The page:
“The referendum was a scandal,” Mr. Morand said recently at his cavernous warehouse, near pallets piled high with shoe boxes as pop music played on an old stereo system. “I was ashamed to be Swiss. I don’t have the power to do much, but I wanted to give a message of peace to Muslims.”

Mr. Morand’s provocation has attracted national interest as Switzerland grapples with the fallout of the referendum. On Nov. 29, 58% of Swiss voters approved the ban on new minarets, thus sparking a fresh debate around the world over the integration of Muslims in Western society. While civic and religious leaders in many Muslim countries denounced the ban, the feared backlash against Swiss interests around the world hasn’t materialized.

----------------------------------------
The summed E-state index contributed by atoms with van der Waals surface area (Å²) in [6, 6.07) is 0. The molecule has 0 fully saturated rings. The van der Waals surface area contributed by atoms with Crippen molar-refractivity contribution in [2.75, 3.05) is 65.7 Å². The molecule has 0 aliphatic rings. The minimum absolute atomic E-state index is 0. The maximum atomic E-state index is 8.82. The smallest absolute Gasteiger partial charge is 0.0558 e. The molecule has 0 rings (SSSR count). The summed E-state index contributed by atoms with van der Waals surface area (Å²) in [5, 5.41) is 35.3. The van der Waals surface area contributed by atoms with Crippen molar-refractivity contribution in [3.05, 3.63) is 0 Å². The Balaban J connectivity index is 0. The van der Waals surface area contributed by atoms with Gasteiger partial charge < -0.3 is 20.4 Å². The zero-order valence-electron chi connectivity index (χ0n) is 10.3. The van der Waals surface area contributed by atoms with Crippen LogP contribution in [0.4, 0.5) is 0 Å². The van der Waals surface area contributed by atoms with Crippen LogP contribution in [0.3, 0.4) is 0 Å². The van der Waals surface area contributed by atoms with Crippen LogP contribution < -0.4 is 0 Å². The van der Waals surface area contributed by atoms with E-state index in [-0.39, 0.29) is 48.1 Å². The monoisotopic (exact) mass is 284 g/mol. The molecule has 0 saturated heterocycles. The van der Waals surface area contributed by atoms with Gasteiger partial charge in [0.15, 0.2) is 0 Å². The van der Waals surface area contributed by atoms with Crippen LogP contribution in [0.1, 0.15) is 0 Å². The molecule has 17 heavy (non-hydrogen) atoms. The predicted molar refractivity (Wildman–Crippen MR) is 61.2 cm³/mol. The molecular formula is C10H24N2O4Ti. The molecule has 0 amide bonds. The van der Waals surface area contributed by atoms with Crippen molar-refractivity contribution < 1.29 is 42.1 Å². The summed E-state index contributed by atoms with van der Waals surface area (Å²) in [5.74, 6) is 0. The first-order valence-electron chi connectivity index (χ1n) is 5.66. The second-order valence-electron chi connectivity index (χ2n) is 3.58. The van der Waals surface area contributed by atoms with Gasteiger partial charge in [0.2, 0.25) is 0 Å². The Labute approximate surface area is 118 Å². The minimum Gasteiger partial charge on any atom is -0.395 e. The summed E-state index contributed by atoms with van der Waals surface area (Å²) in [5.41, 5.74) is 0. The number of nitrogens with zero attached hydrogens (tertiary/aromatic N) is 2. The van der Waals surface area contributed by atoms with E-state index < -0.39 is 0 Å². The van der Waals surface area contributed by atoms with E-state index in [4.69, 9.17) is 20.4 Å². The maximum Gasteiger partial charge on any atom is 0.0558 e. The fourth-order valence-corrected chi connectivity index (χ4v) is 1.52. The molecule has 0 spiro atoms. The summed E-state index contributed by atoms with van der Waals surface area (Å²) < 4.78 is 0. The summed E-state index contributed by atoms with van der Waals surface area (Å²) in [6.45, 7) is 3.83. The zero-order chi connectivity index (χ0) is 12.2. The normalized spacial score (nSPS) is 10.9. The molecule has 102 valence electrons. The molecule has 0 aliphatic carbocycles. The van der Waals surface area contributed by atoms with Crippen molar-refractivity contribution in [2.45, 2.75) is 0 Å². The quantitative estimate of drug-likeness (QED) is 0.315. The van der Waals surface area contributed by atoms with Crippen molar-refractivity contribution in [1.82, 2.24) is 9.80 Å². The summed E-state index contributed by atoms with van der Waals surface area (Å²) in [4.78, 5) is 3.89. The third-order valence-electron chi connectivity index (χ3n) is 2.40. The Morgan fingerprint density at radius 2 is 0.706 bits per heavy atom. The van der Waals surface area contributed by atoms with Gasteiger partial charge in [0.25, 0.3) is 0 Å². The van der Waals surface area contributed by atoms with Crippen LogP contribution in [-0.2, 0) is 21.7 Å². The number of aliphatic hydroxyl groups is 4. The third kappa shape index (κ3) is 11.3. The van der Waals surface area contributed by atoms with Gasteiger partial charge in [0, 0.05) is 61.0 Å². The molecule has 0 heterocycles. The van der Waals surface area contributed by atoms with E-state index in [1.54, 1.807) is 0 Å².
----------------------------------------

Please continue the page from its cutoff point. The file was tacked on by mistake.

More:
In Switzerland, the debate over the referendum is still hot. On Dec. 13, hundreds of Swiss Muslims protested the vote in Bern, the capital. According to Swiss legal experts, it is next to impossible to contest the outcome of a referendum. Indeed, on Dec. 18, a Swiss federal court refused to hear a plea by two Swiss citizens to nullify the vote.

But one Swiss Muslim leader has already requested that the European Court of Human Rights in Strasbourg, France, consider whether the ban violates international law on freedom of expression and freedom of religion.

Continue to read at the Wall Street Journal . . .

Chinese Evade U.S. Sanctions on Iran (Wall Street Journal)

Wednesday, January 6th, 2010

no-trade-zone-us-china-iran-sanctions